DR  37:38

The thought although this wasn’t the FBI, it was the police, the FBI supplied some of the explosives. Now this, contextually, you’ve got to think about this as being somewhere between Jonestown but before, you know, between Jonestown and Waco. So, it’s after Jonestown people are concerned about what’s happening in these “cults”—and I’m doing quote marks in my head when I say that, of course. And but they haven’t got to the point where the FBI have been shown to be you know that using strong arm tactics with them is it causes more harm than it solves, right? So, we’re somewhere in the middle of all that. Yet, it’s exactly the same story: That it’s people who are annoying, but there’s no really good claims of, you know, of abuse or anything. There isn’t a lot of strong reasons to, to have an arm siege and bomb people. And it’s in the name of saving children that they go in. And of course, as with at Waco children are killed in this, you know, action which is claimed to be for their benefit.

DR  38:56

Okay, so jumping forward, why is this come back to light? Well, the first thing that happened was that they started to get released. And this put some press attention back onto this story after a long, long time. And then there was a statement which came out saying that they were going to have a national—well, not national—Philadelphia was going to have an annual day of remembrance for this on May the 13th. A lot of people thought, “Oh, this is very odd.” A few days later, the story broke that the University of Pennsylvania, in collaboration with the Penn Museum, had actually been storing the bones of some of the victims since the time of the bombing in 1985. They apologized specifically for having them. It turns out that it was the bones of two of the children who were killed in the bombing were being stored by the museum and the university and, in fact, appeared in a video asset for an anthropology course at the University of Pennsylvania, where, you know, a lecturer shows the bones as an example of the kind of anthropological material. Now and there is some corruption. It looks like the actual lecturer, let me get the person’s name. Alan Man, he was a professor at Penn, and Janet—I think it’s pronounced “Mong”, it’s M-o-n-g—who is the keeper, the curator of the Penn Museum seem to have kept the bones without being given permission to do so.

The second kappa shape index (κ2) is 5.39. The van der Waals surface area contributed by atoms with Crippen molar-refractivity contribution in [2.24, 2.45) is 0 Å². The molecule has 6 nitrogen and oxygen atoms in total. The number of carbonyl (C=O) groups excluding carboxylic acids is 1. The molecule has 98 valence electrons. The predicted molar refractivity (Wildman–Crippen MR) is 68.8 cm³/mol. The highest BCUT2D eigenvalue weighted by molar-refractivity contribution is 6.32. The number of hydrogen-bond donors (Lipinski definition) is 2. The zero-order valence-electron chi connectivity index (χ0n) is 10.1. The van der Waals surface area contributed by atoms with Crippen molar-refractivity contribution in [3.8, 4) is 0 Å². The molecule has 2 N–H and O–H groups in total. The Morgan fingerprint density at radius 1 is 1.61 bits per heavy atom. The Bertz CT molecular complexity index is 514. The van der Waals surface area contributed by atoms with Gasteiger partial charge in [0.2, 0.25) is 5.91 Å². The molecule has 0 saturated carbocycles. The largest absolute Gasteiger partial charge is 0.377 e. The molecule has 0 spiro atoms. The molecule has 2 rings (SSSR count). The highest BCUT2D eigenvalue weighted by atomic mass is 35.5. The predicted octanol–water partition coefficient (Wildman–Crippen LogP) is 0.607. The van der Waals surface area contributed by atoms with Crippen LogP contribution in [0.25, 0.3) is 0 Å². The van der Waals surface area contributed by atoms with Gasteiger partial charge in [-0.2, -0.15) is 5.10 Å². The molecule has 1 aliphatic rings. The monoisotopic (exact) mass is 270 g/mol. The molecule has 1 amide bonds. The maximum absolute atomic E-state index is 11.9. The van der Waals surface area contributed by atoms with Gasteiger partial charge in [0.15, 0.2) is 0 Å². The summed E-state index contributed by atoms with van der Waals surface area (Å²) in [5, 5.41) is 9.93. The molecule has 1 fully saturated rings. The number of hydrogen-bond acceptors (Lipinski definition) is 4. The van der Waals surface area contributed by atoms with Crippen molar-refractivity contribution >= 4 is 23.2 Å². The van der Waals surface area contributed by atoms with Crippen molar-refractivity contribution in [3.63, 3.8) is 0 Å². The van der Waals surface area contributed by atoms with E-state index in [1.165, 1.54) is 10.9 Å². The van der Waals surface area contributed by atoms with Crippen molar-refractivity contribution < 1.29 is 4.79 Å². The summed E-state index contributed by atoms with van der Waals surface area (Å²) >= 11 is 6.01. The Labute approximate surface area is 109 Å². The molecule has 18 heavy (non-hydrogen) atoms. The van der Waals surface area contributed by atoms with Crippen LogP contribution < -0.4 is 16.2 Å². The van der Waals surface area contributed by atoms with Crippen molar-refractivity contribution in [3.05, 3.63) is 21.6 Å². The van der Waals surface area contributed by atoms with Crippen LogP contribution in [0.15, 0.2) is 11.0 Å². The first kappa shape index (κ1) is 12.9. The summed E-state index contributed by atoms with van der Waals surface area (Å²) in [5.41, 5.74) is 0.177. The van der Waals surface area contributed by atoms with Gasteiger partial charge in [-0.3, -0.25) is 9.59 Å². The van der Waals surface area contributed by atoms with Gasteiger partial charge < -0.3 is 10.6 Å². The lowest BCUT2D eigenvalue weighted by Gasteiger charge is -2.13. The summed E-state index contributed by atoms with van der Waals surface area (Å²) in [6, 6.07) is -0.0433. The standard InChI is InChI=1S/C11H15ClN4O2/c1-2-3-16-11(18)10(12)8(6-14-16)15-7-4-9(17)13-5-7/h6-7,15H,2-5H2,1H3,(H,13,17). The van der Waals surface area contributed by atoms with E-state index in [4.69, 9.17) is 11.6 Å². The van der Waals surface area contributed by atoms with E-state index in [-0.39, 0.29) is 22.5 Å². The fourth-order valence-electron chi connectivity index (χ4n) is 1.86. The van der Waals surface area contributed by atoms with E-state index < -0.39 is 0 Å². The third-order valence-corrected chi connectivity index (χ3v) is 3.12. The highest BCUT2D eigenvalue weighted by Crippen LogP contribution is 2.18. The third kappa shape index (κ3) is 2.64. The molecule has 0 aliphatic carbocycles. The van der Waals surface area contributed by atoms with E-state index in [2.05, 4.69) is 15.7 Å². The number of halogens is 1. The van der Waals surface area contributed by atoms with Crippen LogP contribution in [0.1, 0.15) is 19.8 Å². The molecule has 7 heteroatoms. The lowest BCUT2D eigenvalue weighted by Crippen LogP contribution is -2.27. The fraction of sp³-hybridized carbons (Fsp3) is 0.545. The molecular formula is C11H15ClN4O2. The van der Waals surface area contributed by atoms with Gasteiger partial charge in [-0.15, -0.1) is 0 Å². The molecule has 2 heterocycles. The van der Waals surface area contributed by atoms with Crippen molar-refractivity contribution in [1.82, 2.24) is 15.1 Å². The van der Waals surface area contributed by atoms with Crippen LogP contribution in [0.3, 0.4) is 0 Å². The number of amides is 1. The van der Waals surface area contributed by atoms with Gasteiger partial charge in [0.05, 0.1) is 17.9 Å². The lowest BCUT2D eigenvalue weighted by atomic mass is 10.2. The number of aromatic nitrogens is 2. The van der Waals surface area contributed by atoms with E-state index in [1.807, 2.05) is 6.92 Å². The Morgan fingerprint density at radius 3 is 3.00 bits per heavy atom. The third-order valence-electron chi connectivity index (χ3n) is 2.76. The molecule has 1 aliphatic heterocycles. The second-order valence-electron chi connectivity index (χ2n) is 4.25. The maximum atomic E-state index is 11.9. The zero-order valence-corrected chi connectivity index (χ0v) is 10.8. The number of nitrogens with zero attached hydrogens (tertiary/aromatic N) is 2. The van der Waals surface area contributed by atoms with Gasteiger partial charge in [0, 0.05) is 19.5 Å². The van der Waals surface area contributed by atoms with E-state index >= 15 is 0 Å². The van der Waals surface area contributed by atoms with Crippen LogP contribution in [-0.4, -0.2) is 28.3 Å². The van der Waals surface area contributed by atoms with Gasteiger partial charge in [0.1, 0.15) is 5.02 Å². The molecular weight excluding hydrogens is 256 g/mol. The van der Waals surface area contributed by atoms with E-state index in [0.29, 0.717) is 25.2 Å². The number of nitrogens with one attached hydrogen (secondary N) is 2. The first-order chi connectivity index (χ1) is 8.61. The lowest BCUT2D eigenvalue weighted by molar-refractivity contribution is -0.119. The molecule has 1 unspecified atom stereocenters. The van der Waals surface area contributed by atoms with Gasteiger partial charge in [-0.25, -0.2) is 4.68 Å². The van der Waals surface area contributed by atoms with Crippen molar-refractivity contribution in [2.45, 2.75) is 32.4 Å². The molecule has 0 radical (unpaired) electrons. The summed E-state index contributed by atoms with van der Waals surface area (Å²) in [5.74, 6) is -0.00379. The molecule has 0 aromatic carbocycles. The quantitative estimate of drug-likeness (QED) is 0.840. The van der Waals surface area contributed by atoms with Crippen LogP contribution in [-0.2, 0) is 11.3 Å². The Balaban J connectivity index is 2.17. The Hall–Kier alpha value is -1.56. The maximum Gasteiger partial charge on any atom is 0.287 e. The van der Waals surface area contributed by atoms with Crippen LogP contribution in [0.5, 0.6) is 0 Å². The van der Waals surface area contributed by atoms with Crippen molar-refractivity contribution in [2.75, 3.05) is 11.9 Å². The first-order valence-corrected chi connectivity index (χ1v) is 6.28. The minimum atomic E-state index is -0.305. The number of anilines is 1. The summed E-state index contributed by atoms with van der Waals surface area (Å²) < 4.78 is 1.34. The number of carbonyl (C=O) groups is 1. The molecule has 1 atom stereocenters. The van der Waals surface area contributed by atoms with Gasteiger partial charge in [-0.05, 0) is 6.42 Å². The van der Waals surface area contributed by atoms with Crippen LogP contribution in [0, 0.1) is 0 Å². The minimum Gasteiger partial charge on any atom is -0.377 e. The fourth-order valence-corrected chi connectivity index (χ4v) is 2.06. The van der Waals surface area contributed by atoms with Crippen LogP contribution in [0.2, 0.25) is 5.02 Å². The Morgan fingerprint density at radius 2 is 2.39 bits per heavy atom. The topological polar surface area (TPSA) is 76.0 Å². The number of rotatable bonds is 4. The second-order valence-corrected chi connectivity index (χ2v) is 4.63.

DR  41:17

Nonetheless, this… I can remember, even 20 years ago, when there was a lot of concern about, for instance, having the human remains belonging to African tribes that people had taken back during the sort of height of colonialism on display in museums. You know, and the argument was being this showed how, you know, we retreated them as less human, that we wouldn’t take somebody from the west and put their child’s bones on display in a museum. And that’s exactly what we were doing. And yet, and yet, it turns out that even in 2021, we’re doing specifically that, and again, you know, if you want to make any connections with how certain institutions view members of the Black community, especially if they’re involved with weird religions, or if they criticise capitalism, whether they view them as fully human or not, either. But yeah, so I thought that was an interesting story, not only because of the human remains aspect, which seems to be the theme of today, but also, you know, a little bit of reflection on what it is we do when we do anthropological work. Any thoughts about this guys?

DM  42:41